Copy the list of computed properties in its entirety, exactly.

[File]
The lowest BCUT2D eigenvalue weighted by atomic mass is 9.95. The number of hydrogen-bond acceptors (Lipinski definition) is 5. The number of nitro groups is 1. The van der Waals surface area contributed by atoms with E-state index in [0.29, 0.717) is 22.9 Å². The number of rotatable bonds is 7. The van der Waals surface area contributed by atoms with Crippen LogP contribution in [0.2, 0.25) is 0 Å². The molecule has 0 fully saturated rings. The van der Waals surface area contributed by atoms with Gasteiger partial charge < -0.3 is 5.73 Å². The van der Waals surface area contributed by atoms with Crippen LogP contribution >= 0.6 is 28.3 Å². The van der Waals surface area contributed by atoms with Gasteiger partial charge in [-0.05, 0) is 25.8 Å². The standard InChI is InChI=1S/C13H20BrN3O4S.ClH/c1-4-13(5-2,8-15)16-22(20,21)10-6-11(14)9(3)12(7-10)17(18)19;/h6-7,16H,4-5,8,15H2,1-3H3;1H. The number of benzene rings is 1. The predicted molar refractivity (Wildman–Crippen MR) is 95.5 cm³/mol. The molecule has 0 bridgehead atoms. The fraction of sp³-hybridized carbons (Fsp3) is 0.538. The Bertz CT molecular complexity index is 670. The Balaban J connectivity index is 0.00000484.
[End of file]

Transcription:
The lowest BCUT2D eigenvalue weighted by atomic mass is 9.95. The number of hydrogen-bond acceptors (Lipinski definition) is 5. The number of nitro groups is 1. The van der Waals surface area contributed by atoms with E-state index in [0.29, 0.717) is 22.9 Å². The number of rotatable bonds is 7. The van der Waals surface area contributed by atoms with Crippen LogP contribution in [0.2, 0.25) is 0 Å². The molecule has 0 fully saturated rings. The van der Waals surface area contributed by atoms with Gasteiger partial charge < -0.3 is 5.73 Å². The van der Waals surface area contributed by atoms with Crippen LogP contribution >= 0.6 is 28.3 Å². The van der Waals surface area contributed by atoms with Gasteiger partial charge in [-0.05, 0) is 25.8 Å². The standard InChI is InChI=1S/C13H20BrN3O4S.ClH/c1-4-13(5-2,8-15)16-22(20,21)10-6-11(14)9(3)12(7-10)17(18)19;/h6-7,16H,4-5,8,15H2,1-3H3;1H. The number of benzene rings is 1. The predicted molar refractivity (Wildman–Crippen MR) is 95.5 cm³/mol. The molecule has 0 bridgehead atoms. The fraction of sp³-hybridized carbons (Fsp3) is 0.538. The Bertz CT molecular complexity index is 670. The Balaban J connectivity index is 0.00000484.